A Snippet

I’ve got two main projects that I’m currently working on.  Both are building toward their final climax.  This is a couple of scenes from fairly early in one of them:

For three days, Tanaka had been pursuing the Thisok.  The Great Pack Leader himself had served as Tanaka’s sponsor.

The rules, as explained to him were simple.  He went into the field with nothing more than the traditional bone knife, effectively a short sword for a human.  Nothing else.  No tools, no weapons, no provisions, and no clothes.  Everything he uses in the hunt he must wrest from the wilderness itself.  At the end, he had to return with a tooth taken from a living Thisok, one that still lived to hunt again.

One further rule remained.  No weapon but the bone dagger may pierce the flesh of the Thisok on this hunt.

So in addition to trying to take down the Thisok, Tanaka had to obtain food, ensure his own protection from the elements and other predators, and do it without the natural strength or inborn weaponry of an adult Eres.

He had one advantage.  Humans, unlike either Eres or the Thisok, were cursorial hunters.  That meant that they could pursue a target at a modest pace and keep pursuing it and keep pursuing it for hours, days even.  The target was generally faster, it would run away from the human but would stop shortly thereafter.  Before it had recovered from its sprint, the human would catch up and it would run again.  Over and over, with the target growing progressively more exhausted with each repeat until it collapsed from exhaustion.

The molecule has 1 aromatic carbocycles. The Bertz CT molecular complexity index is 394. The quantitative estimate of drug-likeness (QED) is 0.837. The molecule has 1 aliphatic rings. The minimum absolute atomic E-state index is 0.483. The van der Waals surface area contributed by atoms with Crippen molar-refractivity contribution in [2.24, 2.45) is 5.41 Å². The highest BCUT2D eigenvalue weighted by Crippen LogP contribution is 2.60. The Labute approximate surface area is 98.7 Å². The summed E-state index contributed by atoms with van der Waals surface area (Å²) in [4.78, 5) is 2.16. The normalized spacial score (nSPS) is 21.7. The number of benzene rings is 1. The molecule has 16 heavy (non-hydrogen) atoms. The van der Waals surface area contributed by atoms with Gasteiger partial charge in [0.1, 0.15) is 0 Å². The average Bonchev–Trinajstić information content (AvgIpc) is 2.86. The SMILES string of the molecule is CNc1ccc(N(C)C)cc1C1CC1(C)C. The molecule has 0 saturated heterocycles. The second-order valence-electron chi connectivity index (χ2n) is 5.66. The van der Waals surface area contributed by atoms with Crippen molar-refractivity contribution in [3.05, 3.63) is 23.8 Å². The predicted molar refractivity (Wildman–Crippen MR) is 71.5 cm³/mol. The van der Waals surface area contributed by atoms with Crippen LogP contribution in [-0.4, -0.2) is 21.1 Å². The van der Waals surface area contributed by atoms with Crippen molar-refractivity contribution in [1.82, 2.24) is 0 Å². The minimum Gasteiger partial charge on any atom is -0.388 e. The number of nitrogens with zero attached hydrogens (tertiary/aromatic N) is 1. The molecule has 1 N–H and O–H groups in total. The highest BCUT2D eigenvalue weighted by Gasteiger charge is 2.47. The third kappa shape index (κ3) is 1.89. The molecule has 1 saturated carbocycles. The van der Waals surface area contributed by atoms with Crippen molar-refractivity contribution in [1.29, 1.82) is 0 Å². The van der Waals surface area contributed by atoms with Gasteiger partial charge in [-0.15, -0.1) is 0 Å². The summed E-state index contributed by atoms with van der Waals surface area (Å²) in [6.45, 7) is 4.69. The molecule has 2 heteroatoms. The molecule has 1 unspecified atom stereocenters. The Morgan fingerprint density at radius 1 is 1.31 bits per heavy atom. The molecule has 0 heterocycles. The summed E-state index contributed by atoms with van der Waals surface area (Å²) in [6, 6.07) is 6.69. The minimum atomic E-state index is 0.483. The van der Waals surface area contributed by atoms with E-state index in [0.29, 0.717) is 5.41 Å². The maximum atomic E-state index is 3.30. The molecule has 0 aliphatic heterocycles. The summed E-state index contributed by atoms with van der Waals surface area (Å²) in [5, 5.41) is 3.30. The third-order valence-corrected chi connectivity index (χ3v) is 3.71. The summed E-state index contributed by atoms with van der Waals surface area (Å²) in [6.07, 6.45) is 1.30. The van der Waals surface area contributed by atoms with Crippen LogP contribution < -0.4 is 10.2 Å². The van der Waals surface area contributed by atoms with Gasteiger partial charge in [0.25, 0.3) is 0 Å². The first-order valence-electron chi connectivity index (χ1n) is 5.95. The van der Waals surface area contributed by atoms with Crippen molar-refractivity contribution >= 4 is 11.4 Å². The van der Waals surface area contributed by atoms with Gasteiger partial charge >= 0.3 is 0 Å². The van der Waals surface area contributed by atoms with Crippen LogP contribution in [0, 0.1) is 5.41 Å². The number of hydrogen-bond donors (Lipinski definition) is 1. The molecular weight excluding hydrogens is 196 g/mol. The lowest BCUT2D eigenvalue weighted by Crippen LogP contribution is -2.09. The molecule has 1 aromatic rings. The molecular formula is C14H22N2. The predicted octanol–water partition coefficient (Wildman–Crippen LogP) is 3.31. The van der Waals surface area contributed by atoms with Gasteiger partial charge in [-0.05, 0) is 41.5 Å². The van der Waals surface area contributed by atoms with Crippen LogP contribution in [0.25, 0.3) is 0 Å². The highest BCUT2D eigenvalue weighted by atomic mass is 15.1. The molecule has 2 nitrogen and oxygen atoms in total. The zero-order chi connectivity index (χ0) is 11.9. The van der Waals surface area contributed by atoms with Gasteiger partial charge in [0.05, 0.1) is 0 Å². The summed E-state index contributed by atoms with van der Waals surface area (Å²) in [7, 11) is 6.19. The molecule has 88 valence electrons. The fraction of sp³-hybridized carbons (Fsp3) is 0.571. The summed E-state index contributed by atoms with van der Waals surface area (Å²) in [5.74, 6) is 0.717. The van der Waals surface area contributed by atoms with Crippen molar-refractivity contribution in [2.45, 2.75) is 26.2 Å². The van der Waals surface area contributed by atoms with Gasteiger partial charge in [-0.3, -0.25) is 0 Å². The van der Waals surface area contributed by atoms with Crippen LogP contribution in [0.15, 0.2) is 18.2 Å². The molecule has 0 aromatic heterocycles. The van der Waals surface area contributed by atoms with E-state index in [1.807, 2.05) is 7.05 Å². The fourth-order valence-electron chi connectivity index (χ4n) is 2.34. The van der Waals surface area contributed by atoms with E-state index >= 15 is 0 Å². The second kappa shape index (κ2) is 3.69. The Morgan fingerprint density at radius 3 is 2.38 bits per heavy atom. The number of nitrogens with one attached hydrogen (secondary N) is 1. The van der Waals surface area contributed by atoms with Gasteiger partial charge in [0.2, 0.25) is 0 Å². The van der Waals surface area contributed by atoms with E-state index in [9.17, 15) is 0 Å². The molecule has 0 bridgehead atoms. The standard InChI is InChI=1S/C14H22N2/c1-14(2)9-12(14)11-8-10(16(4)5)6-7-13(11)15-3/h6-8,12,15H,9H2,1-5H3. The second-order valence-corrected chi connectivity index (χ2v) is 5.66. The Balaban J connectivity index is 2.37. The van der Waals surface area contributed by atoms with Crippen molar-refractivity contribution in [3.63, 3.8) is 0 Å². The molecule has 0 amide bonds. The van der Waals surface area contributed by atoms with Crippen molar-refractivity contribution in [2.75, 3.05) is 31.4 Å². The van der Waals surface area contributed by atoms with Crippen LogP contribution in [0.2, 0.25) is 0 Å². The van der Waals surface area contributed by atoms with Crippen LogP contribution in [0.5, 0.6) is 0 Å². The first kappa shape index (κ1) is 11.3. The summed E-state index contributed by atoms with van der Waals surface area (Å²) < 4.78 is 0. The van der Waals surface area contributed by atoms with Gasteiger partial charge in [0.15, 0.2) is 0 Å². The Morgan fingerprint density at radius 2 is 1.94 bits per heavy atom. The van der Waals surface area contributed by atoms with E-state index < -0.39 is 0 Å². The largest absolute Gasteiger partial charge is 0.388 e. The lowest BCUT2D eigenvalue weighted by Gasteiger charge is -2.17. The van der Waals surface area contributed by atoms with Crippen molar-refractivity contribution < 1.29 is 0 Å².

That worked so long as the Thisok moved away when he approached.

Tanaka’s whole body ached, but especially his legs.  He had picked up the Thisok’s trail early on the second day of his hunt.  He had been walking constantly since then, pausing only to check sign and ensure he was still on the beast’s trail or to pluck one of the plentiful fruits for its moisture.

So far, his unfamiliar scent had kept the Thisok uncertain, and moving away from him.

Tanaka paused at the edge of a stand of trees.  His vision blurred and he shook his head to clear it.  The neo-provigil, taken as a hedge just before he had begun the hunt, was wearing off and his body begged for him to lie down and sleep.  Somewhere above, lightfliers were circling, tracking his progress.  He could signal them; call this off.

There.  On the field.  He spied the thisok.  It was moving, with a decided stagger, not more than two hundred yards ahead.

“Well, old fellow,” Tanaka murmured, “looks like your as tired as I am.” He looked down.  Yes, the knife was still in his hand.  He had dropped it once before without even realizing it and had had to backtrack an hour to find it.

Every such mistake drained him while giving the thisok opportunity to recover.

The wind shifted, now coming not from behind but to the side.  Tanaka saw an instant change in the thisok’s demeanor.  No longer confused by an unfamiliar scent carried on the breeze, it’s eyes turned toward Tanaka.  It charged.

“Shit!” Tanaks spun and fled back into the trees.  Adrenaline gave his feet wings as he leaped for a low-hanging branch.

Without being quite sure how he got there, he found himself scrambling higher into the tree top just as the thisok broke into the woods.  It leaped, scrabbling at the bole of the tree with its claws but not finding purchase to climb.  Its claws tore long strips from the tree as the beast howled.

Once he was confident that the thisok could not reach him, Tanaka settled down in a crotch of the tree to rest.

When Tanaka opened his eyes, night had fallen.  All three moons graced the sky providing enough light for even Tanaka’s human eyes to see clearly.  The thisok was nowhere to be seen.